We don't yet know how our administration will deal with the shortfall of nearly $1 million, yet we may not have to close all our branches on Mondays.
Even more thanks to the City Council members who advocated so strongly on behalf of the Library, and to all the Council for making tough choices.
As with so many governments right now, City Council has had to struggle to find a balance between social services and police and fire services—all the while knowing it is likely that municipal revenues will not rebound soon, and that we may have to go through this struggle again next year.
Between now and then, I urge library advocates to look for ways to build constructive partnerships with other city entities which "compete" for the budgetary pie. There is real value in nurturing a collaborative approach among city agencies, in order to transcend the funding challenge.
Public Library Association's online course on library advocacy, Turning the Page 2.0 (look here for more information).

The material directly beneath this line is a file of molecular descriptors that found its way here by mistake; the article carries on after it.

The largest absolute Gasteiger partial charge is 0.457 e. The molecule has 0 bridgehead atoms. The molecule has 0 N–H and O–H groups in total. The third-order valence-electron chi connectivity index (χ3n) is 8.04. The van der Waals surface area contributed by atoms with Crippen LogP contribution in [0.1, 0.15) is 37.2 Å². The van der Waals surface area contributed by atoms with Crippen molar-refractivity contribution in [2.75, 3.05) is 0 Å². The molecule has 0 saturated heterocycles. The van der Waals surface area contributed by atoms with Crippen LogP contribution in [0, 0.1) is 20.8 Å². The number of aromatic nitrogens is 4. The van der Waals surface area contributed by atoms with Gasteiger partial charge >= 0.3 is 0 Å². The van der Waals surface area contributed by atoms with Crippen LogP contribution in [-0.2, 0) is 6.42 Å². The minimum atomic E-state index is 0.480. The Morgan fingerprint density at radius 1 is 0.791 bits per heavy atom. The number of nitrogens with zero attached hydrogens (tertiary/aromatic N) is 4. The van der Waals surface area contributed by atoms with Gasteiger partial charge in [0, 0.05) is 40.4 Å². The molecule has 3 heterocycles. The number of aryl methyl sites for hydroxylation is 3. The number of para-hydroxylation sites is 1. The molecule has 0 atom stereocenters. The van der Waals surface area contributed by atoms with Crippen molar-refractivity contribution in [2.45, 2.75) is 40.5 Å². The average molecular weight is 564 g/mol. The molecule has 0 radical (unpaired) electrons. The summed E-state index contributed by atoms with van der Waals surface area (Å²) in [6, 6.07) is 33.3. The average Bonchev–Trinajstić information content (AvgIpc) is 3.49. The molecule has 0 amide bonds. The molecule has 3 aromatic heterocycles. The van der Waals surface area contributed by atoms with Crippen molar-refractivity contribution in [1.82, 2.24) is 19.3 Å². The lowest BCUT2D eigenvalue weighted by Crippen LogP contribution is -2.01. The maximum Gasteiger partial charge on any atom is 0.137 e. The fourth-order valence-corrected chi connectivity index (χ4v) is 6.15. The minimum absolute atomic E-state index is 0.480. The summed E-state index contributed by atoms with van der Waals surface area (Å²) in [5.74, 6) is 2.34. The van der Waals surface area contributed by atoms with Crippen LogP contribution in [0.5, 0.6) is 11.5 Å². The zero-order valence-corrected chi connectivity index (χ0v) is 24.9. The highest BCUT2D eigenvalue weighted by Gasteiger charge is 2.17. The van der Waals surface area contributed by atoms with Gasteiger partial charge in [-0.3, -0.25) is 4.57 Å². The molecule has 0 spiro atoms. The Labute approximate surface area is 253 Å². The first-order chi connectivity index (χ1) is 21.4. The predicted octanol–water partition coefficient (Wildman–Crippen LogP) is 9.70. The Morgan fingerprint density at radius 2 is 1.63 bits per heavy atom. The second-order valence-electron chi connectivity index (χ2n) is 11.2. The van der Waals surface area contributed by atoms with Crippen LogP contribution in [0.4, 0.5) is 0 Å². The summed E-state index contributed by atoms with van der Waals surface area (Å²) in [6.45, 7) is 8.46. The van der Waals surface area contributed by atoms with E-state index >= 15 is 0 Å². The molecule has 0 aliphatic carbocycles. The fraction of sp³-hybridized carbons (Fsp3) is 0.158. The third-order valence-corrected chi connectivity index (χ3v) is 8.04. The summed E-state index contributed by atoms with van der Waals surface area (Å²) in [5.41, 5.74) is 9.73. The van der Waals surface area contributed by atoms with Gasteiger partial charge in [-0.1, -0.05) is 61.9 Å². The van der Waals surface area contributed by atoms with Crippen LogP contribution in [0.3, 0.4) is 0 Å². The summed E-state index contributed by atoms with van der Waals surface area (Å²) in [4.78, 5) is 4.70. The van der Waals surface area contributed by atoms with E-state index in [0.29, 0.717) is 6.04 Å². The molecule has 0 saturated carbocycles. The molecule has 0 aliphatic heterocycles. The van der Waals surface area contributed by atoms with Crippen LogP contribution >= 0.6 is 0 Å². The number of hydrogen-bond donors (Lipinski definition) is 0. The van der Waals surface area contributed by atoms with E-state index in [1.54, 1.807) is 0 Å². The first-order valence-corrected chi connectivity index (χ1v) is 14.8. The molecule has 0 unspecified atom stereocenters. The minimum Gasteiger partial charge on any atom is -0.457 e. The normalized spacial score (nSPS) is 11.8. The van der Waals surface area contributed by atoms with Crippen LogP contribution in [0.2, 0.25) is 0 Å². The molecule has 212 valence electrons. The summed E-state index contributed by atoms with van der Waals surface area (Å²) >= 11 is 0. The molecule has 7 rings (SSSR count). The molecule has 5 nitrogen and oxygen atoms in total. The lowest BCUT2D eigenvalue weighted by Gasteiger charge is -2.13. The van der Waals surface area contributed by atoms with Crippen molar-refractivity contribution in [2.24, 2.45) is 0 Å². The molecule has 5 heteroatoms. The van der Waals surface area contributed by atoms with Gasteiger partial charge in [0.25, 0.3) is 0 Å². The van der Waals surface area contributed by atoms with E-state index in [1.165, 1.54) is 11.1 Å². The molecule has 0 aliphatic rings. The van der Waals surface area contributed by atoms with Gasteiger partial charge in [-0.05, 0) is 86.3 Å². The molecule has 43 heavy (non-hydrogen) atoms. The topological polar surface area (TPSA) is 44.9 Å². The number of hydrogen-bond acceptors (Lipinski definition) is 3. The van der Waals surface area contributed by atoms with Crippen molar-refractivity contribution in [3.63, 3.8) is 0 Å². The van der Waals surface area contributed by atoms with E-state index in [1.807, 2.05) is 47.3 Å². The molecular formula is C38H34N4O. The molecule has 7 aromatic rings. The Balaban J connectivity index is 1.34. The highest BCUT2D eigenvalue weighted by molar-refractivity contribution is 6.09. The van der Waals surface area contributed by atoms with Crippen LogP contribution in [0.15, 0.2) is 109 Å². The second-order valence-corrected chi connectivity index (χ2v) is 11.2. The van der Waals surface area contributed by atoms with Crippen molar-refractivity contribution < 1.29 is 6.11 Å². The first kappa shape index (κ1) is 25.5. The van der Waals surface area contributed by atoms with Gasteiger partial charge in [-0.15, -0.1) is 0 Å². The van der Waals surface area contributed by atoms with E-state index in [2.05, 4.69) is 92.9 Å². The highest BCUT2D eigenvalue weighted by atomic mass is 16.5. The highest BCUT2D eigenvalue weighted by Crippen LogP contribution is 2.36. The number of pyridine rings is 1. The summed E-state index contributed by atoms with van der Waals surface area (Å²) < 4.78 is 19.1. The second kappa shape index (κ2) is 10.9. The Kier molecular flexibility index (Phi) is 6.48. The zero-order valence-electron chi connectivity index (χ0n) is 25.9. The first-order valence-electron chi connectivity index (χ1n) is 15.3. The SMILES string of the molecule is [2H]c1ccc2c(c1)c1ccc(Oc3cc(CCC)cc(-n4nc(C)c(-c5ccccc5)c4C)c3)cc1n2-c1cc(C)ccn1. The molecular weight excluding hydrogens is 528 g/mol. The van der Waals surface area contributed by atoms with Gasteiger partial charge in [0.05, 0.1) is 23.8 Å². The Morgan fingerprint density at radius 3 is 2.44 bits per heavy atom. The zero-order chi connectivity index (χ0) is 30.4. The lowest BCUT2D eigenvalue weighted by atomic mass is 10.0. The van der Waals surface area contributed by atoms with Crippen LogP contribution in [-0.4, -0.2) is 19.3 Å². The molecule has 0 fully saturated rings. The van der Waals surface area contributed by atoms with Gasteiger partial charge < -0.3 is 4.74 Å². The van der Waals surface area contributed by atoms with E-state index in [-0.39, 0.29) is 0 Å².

TtP 2.0 includes six weekly one-hour webinars, along with about three hours/week of self-guided online activities. In the webinars, participants from library systems across the country share lessons and activities under the leadership of a skilled facilitator.
By the end of the course, members will have created an Advocacy Work Plan, and they will have gained a readily applicable understanding of the following topics:
- Seeking public and private funding
- Developing strong leadership skills
- Developing a compelling story about the library and its value to the community
- Developing and executing community outreach and fundraising strategies
- Building community alliances and partnerships
- Becoming an effective public speaker and enhancing personal presentation skills
Whatever we do over the next few years, the most important thing we must do is to make certain that all of our customers, all of our stakeholders, know explicitly what libraries can do for them... and how we can work with them to support our communities.